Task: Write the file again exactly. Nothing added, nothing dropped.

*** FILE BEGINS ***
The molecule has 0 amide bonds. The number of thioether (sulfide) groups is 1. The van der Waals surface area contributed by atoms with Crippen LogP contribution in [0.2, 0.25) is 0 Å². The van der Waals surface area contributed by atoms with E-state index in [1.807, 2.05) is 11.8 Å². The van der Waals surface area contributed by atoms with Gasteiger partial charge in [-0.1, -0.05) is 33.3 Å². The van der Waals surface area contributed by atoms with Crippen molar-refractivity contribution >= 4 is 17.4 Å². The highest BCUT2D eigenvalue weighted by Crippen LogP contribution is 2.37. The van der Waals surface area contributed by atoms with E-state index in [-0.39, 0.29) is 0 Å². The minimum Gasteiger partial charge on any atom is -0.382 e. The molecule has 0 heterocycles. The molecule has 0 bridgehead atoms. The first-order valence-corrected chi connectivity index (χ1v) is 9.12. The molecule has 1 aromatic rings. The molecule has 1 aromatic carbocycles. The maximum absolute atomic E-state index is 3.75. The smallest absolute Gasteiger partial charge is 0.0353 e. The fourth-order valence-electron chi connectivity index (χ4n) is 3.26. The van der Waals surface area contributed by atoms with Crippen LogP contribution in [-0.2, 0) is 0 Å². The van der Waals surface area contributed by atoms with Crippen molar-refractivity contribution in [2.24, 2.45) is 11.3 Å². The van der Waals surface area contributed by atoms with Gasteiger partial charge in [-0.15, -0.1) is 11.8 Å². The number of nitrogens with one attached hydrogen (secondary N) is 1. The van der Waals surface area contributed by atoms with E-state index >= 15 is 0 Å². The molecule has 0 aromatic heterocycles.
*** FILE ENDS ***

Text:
The molecule has 0 amide bonds. The number of thioether (sulfide) groups is 1. The van der Waals surface area contributed by atoms with Crippen LogP contribution in [0.2, 0.25) is 0 Å². The van der Waals surface area contributed by atoms with E-state index in [1.807, 2.05) is 11.8 Å². The van der Waals surface area contributed by atoms with Gasteiger partial charge in [-0.1, -0.05) is 33.3 Å². The van der Waals surface area contributed by atoms with Crippen molar-refractivity contribution >= 4 is 17.4 Å². The highest BCUT2D eigenvalue weighted by Crippen LogP contribution is 2.37. The van der Waals surface area contributed by atoms with E-state index in [-0.39, 0.29) is 0 Å². The minimum Gasteiger partial charge on any atom is -0.382 e. The molecule has 0 heterocycles. The molecule has 0 bridgehead atoms. The first-order valence-corrected chi connectivity index (χ1v) is 9.12. The molecule has 1 aromatic rings. The molecule has 1 aromatic carbocycles. The maximum absolute atomic E-state index is 3.75. The smallest absolute Gasteiger partial charge is 0.0353 e. The fourth-order valence-electron chi connectivity index (χ4n) is 3.26. The van der Waals surface area contributed by atoms with Crippen LogP contribution in [-0.2, 0) is 0 Å². The van der Waals surface area contributed by atoms with Crippen molar-refractivity contribution in [2.24, 2.45) is 11.3 Å². The van der Waals surface area contributed by atoms with Gasteiger partial charge in [-0.15, -0.1) is 11.8 Å². The number of nitrogens with one attached hydrogen (secondary N) is 1. The van der Waals surface area contributed by atoms with E-state index >= 15 is 0 Å². The molecule has 0 aromatic heterocycles.